[0073] Figure 4A depicts a multi-section laser device 400A with the same structural configuration as the multi-section laser device 300A in Figure 3A. Figure 4A shows exemplary lengths 425A of the components of the multi-section laser device 300A.

[0074] In some embodiments, if the multi-section laser device 300A is presented as a red multi-section laser device, the total length of the multi-section laser device 300 is a length between about 600 microns and 2 millimeters. In such embodiments, the gain section 330A will preferably be a gain section length 430A (collective length) between about 540 microns and 1.4 millimeters, while the electrical isolation gap 335 A will have a preferred electrical isolation gap length 435 of between about 5 and about 10 microns, and while the photodetector section 340A will preferably be a photodetector length of between about 5 and 50 microns.

[0075] If the multi-section laser device 300A of Figure 4A is presented as a green multi section laser device, however, the green laser device is preferably between about 400 microns to 1.5 millimeters, while the gain section 330A has a preferred length of between about 365 microns and 1.47 millimeters, while the electrical isolation gap 335A has a preferred electrical isolation gap length 435 of between about 5 and about 10 microns, and while the photodetector section 340A will have a preferred photodetector length of between about 5 and 25 microns.

[0076] If the multi-section laser device 300A of Figure 4A is presented as a blue multi section laser device, the device will have a preferred length of between about 300 microns and 1.5 millimeters, while the gain section 330A will have a preferred section length 430A of between about 265 microns and 1.47 millimeters, while the electrical isolation gap 335A will have a preferred electrical isolation gap length 435 of between about 5 and 10 microns, and while the photodetector section 340A will have a preferred photodetector length of between about 5 and 25 microns.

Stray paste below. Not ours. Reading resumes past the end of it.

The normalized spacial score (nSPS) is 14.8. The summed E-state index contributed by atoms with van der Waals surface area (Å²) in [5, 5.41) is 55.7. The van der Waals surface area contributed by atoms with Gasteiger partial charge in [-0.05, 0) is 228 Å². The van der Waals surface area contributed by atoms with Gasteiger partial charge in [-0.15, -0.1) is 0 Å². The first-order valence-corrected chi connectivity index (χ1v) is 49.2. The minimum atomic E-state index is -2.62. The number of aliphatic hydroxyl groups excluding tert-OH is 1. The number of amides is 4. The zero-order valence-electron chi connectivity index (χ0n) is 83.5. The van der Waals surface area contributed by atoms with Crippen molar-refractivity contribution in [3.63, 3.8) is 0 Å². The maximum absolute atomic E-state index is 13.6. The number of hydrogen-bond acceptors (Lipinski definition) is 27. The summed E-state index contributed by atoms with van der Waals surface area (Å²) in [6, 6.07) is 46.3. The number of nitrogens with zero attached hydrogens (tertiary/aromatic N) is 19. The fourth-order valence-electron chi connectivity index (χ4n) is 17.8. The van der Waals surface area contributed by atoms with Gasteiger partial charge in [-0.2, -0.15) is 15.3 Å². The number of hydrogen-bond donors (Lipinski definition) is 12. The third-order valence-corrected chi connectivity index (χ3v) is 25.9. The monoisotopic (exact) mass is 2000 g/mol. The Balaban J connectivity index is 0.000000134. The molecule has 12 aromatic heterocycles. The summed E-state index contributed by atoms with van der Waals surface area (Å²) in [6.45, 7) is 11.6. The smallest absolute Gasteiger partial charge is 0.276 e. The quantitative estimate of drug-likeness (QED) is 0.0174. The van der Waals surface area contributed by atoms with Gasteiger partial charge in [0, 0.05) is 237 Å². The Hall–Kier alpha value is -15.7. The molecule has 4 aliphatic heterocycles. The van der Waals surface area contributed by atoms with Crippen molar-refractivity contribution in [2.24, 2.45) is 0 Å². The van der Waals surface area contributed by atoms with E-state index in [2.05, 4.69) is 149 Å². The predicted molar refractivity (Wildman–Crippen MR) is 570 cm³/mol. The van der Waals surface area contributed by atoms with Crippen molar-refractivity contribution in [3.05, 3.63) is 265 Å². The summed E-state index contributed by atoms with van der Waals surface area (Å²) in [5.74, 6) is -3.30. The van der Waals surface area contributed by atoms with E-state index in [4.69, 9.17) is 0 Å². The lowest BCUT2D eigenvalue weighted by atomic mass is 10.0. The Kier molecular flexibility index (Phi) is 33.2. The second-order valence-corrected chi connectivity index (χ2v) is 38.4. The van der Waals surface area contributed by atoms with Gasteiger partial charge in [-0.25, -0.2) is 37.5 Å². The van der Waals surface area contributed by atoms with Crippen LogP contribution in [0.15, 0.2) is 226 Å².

[0077] Because the light intensity of red laser light is higher, the gain section length of a red multi-section laser device 400A does not have to be as long as the gain sections of blue and green multi-section laser devices 400A to create the necessary light to match the output of the blue and green multi-section laser devices 400A. Likewise, because of the higher red laser light intensity, the photodetector section length in a red multi-section laser device 400A, can be larger than those of the green and blue laser diodes/devices. Additionally, because the gain in the blue and green multi-section laser devices 400A is relatively low, while the absorption rate is relatively high, it is important to keep the electrical isolation gap length 435 and the photodetector section length 440 short for the green and blue devices/diodes to mitigate loss.

[0078] Figure 4A depicts an embodiment of a multi-section laser in which electrical contacts405A, 405B, and 410 are shown. As shown, the gain section 330A is attached to a p contact 405A and the n contact 410, which allow the forward bias of the gain section 330A to be induced with an applied current. The photodetector section 340A is connected to a p contact 405B and the n lead 415, which allow the reverse bias of the photodetector section 340A to be induced with an applied current. In this embodiment the p lead 410A of the photodetector section 340 A, is attached to electrical circuitry to measure collected photons.

[0079] Figure 4B illustrates the multi-section laser device 400B with the same structural configuration of the multi-section laser device 300A in Figure 3A. In this embodiment, the multi-section laser device 400B features the attached integrated monitor photo diode (MPD) circuitry 420. The integrated MPD circuitry 420 is fed off the p contact 405B of the photodetector section 340A and is connected to a trams-impedance amplifier 415 which amplifies the photocurrent supplied by the photodetector section 340A. The amplified photocurrent is then fed through an analog to digital converter 425, to create a digital interpretation of the photocurrent. The digital interpretation can then be used, in some instances, to calculate the power output of the device and make calculations to adjust the input current of the multi-section laser device 400B based, in part, on those calculations. Other embodiments may use the digital photocurrent interpretation directly to calculate the new input current base on, at least in part, the digital photocurrent interpretation/calculation/measurement.